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How Do Mortgage Denials Influence Neighborhood Crime?

Obstructing the American Dream: Homeownership Denied and Neighborhood Crime
Eileen M. Kirk
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Because of structural racism embedded in housing policies and practices, racial disparities in mortgage denials—and homeownership—persist. This study fills a research gap by examining the relationship between mortgage denials and neighborhood crime, social problems, and collective efficacy—the ability and willingness of community members to improve outcomes and behaviors in their neighborhoods—to understand how disinvestment may affect community-level outcomes. The study explores whether mortgage denials act as a form of disinvestment and block access to opportunity that, in turn, reduces collective efficacy and exacerbates neighborhood social problems. It also explores whether social environments mediate the positive relationship between mortgage denial and local crime.

The author focuses on Boston and uses the 2000 National Neighborhood Crime Study, the 2008 Boston Neighborhood Survey, aggregate violent crime data between 2008 and 2010, and 2000 Census demographic data. The author conducts a linear regression to test the relationship between mortgage denials and collective efficacy and social problems. The author then tests the relationship between mortgage denials and neighborhood violent crime.

The study finds mortgage denials are concentrated in communities of color, and this concentration of denials contributes to the marginalization of and disinvestment from these communities, resulting in higher neighborhood-level violent crime rates. Given the importance of homeownership as a driver for wealth creation, the author suggests the concentration of mortgage denials creates a modern-day policy akin to discriminatory redlining practices.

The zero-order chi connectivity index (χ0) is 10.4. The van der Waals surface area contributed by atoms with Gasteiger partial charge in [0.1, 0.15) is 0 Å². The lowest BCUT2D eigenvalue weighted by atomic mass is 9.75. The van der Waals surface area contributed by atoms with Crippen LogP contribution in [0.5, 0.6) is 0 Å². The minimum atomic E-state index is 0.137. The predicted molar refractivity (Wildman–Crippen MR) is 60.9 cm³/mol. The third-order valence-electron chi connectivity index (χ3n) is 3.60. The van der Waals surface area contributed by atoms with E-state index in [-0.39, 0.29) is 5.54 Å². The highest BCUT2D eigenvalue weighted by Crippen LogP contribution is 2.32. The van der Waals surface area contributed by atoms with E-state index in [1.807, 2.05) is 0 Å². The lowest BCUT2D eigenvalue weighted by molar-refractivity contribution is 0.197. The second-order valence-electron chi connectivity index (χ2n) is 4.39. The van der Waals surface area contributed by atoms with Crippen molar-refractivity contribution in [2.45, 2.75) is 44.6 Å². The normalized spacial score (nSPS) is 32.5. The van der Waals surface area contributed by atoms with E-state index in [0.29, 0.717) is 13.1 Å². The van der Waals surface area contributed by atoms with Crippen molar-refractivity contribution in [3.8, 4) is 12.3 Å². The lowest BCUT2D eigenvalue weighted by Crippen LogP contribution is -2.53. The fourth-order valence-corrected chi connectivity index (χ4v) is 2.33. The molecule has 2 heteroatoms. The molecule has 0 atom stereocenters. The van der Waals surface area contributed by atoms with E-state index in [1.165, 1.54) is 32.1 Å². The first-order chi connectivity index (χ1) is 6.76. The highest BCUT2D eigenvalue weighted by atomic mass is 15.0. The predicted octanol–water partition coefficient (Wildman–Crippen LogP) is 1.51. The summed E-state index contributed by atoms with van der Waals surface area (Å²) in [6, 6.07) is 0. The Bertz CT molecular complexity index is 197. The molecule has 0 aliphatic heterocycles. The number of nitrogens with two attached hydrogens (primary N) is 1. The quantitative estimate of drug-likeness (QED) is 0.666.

Key findings
  • Mortgage denials are highly concentrated in Boston neighborhoods with high rates of disadvantage and large shares of Black residents, including Dorchester, Mattapan, and Roxbury.
  • The study finds a strong positive relationship between mortgage denial rates and neighborhood violent crime. An increase in the mortgage denial rate by one standard deviation (0.06) is associated with a 22 percent increase in neighborhood violent crime.
  • The author also finds that the neighborhood-level social problems variable, composed of survey items related to neighborhood problems such as poverty and drug use, partially explains the process through which mortgage denial and violent crime are related. Testing how directly social problems affected the relationship between mortgage denial and crime, the author found social problems accounted for 34 percent of the total effect.
  • Mortgage denials were also found to influence social problems, with an increase of one denial per owner-occupied housing unit associated with an increase in 1.31 units in social problems.
  • Mortgage denials did not affect collective efficacy.
Policy implications
  • To address community-level outcomes of mortgage denials, the author suggests improved regulation and monitoring of legislation such as the Community Reinvestment Act, which is meant to bolster lending in low- and moderate-income neighborhoods.
  • Racial and socioeconomic inequities in mortgage denials are a legacy of decades of housing policy that disinvested from and disadvantaged low-income communities and communities of color. To address the harms of discriminatory housing policies, the author suggests policymakers consider significant deliberate investments in these communities.